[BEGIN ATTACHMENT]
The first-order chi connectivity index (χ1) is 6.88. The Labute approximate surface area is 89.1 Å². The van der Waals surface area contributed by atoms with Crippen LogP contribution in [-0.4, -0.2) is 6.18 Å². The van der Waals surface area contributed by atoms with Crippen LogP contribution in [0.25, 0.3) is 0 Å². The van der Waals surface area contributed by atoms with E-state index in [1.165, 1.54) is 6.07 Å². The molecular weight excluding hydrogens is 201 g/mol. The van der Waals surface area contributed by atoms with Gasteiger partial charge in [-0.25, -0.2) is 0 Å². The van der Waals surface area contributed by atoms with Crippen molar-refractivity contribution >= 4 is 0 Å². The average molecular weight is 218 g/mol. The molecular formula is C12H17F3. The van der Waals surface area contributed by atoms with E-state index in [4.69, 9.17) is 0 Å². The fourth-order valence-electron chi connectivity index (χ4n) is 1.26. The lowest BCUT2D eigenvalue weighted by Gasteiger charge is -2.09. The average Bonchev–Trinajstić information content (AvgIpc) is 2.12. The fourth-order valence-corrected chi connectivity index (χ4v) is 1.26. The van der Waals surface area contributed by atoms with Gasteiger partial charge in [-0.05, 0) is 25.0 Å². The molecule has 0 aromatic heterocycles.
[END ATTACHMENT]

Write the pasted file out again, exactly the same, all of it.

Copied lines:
The first-order chi connectivity index (χ1) is 6.88. The Labute approximate surface area is 89.1 Å². The van der Waals surface area contributed by atoms with Crippen LogP contribution in [-0.4, -0.2) is 6.18 Å². The van der Waals surface area contributed by atoms with Crippen LogP contribution in [0.25, 0.3) is 0 Å². The van der Waals surface area contributed by atoms with E-state index in [1.165, 1.54) is 6.07 Å². The molecular weight excluding hydrogens is 201 g/mol. The van der Waals surface area contributed by atoms with Gasteiger partial charge in [-0.25, -0.2) is 0 Å². The van der Waals surface area contributed by atoms with Crippen molar-refractivity contribution >= 4 is 0 Å². The average molecular weight is 218 g/mol. The molecular formula is C12H17F3. The van der Waals surface area contributed by atoms with E-state index in [4.69, 9.17) is 0 Å². The fourth-order valence-electron chi connectivity index (χ4n) is 1.26. The lowest BCUT2D eigenvalue weighted by Gasteiger charge is -2.09. The average Bonchev–Trinajstić information content (AvgIpc) is 2.12. The fourth-order valence-corrected chi connectivity index (χ4v) is 1.26. The van der Waals surface area contributed by atoms with Gasteiger partial charge in [-0.05, 0) is 25.0 Å². The molecule has 0 aromatic heterocycles.